As Recycling Grows, So Does the Need for New Strategies, Technology

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In 1995, after graduating from the College for Creative Studies with a degree in industrial and product design and an eye toward bettering the environment, Keith Zendler founded Environmental Services of North America Inc. in Detroit.

Nearly thirty years later, the company retooled and relaunched to focus on waste management and upgraded its technology to help it expand and improve its services and expand its network of partners domestically and globally.

We interviewed founder and owner Keith Zendler to learn more.

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KEITH ZENDLER

Q: Tell us about RecycleMax.

A: RecycleMax is a tech-based reboot of a company I founded in 1995. At that time, we had a plant in Detroit and a fleet of 14 trucks and we were focused mainly on paper and similar recyclables. We now provide the environmentally sound management of virtually all solid and liquid waste materials.

I have always been interested in sustainability from a community standpoint – in building stronger and more sustainable communities through technology. So, I sold the original recycling company in 2008 and started a civic tech company focused on designing an online community network for people and organizations to better work together. Through this company, I launched a multisided SaaS platform with the intent of improving stakeholder communication, collaboration, and engagement to help leaders solve political, health, social, environmental, and economic issues.

Eventually, I realized I could apply this technology to the recycling industry and provide businesses with robust and customized waste management programs that help them meet their sustainability goals and reduce their carbon footprint. So, RecycleMax was relaunched as a tech-based company in 2020.

We use the same technology we offer clients internally for our operations. The crux of the platform is its ability to facilitate a community network and real-time communication. We have used it to build a global network of recyclers and haulers that we can leverage for clients.

Q: How is the industry different now, than in the 1990s? 

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A: There was a time when we had to push companies to recycle, and they would only do so if we could show that it either saved them money or at the very least did not incur additional expenses. That is no longer the driver. Companies are doing it now no matter what. That is a surprising shift. We work heavily in the auto industry, and I’ve been amazed at how progressive these companies are and how seriously the industry is taking environmental measures.

Adding to that, until recently, most of our recyclables were shipped overseas, and we relied on China to handle them. A lot of waste was ending up in the ocean. China shut that off and it certainly caused a disruption, but ultimately it made the industry stronger. There are more and more companies being established in the U.S. to handle these materials.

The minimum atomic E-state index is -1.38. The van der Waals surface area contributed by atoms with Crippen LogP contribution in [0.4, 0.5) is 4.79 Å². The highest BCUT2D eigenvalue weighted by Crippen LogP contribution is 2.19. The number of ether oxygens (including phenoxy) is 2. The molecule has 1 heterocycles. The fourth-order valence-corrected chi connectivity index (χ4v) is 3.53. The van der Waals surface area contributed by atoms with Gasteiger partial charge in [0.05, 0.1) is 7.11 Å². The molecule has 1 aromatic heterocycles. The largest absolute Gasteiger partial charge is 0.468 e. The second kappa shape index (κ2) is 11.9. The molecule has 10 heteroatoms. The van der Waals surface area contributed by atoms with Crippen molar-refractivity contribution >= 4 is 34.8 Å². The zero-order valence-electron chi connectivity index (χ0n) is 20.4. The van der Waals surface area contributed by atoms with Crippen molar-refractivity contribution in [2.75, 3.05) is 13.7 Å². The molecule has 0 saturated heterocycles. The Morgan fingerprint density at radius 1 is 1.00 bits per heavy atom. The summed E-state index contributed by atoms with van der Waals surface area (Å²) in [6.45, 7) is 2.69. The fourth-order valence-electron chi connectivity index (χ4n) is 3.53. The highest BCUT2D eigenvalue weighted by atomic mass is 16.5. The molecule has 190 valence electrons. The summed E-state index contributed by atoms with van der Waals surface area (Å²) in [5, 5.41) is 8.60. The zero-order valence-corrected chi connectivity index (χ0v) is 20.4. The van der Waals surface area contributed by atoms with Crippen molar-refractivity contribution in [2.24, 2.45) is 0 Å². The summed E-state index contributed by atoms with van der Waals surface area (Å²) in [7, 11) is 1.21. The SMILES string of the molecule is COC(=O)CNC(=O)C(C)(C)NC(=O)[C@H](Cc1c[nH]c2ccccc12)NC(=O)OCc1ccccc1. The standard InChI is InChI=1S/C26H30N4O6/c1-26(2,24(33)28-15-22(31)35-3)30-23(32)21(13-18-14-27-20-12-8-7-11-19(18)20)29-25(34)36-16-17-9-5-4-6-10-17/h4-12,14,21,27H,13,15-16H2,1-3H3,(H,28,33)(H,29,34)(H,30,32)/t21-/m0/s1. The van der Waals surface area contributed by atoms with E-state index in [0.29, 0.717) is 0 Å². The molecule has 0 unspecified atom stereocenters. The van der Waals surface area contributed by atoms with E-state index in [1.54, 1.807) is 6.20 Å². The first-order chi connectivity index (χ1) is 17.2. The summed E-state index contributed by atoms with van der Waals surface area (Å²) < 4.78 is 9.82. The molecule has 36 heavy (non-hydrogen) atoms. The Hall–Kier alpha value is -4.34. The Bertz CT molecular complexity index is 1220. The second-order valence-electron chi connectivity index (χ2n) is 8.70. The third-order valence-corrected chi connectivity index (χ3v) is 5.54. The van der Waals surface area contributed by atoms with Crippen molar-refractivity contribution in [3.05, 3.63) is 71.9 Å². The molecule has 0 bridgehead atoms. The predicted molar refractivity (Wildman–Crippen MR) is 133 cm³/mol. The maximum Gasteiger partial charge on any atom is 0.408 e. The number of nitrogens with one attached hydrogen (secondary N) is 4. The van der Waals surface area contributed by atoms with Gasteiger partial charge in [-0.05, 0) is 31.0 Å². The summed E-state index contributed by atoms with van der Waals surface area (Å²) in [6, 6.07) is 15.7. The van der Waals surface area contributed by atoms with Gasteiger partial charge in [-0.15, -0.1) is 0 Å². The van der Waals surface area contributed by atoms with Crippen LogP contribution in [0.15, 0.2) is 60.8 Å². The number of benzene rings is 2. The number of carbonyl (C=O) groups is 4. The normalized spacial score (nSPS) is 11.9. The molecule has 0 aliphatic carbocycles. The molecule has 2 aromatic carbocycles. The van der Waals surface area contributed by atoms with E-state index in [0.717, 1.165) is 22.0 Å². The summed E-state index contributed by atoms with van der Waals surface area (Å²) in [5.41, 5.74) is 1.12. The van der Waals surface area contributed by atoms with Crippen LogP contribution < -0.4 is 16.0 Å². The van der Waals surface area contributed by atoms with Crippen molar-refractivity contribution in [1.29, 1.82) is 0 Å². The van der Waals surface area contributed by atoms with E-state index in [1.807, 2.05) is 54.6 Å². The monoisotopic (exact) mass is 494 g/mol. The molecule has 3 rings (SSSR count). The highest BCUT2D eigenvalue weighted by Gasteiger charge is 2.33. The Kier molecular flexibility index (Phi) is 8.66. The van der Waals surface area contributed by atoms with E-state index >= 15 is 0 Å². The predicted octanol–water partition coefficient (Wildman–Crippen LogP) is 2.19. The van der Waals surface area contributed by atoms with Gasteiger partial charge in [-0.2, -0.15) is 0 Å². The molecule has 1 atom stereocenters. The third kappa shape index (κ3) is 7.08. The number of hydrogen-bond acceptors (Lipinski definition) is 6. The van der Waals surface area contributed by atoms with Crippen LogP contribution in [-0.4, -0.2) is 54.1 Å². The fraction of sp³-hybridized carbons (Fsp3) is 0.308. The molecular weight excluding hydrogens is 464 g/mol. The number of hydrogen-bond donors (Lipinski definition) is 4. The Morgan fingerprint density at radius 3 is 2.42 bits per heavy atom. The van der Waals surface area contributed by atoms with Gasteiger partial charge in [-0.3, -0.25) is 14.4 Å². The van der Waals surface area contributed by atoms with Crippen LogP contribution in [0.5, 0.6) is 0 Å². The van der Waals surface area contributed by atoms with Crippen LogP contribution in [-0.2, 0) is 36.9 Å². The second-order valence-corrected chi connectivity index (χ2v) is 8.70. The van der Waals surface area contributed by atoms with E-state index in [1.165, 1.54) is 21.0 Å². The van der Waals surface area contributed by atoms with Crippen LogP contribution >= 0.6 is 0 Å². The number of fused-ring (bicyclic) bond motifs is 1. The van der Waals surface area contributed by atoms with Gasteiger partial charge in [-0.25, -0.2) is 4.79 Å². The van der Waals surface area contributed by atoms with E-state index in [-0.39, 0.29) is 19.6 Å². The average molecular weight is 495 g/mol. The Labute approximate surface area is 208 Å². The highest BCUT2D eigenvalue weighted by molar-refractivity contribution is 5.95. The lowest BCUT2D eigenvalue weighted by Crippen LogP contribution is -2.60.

The industry has made a tremendous amount of progress, and it’s exciting.

Q: Who are some of your customers in Detroit and Southeast Michigan?

A: Union Tank Car Company, Detroit Manufacturing Systems, Fishbeck, and Piston Automotive to name a few.

Q: In your experience, what are the challenges companies face with recycling?

A: Education and incentivization. Employees often need to be trained in why and how to recycle and handle their waste materials. It’s also vitally important for individuals to understand the difference they are making. Providing that data offers motivation to continue the momentum toward success.

Q: What are the biggest challenges you see that businesses have with waste management?

A: Participation is probably the biggest challenge. Companies need all employees on board. Training and education are critical to a successful recycling program. There is still a lot of work to do in getting people to take recycling seriously.

Plastic is another big challenge for the industry. There are types of plastics that are not commonly recycled due to the unique resins involved. It can become difficult for companies to manage this.

Trucking and logistics are a challenge as well. Transportation costs can be the biggest component when it comes to recycling.

Q: What are the biggest opportunities?

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A: I think there is a massive global opportunity in recycling. And by applying technology, the potential to streamline efficiencies is huge.

I never thought I’d be in recycling for over thirty years, but It’s a wonderful industry. It feels good to be able to help businesses meet their recycling and waste management goals and do their part to better the environment.

 

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Kim Kisner

Kim Kisner

With over 25 years of experience in the development and execution of strategic branding, content planning, and copywriting for brands such as Gatorade, Ford Motor Company, and Under Armour, and published by SEEN Magazine, The Jewish News, and countless health and lifestyle journals and blogs, Kim helps companies, brands, and people tell their stories.

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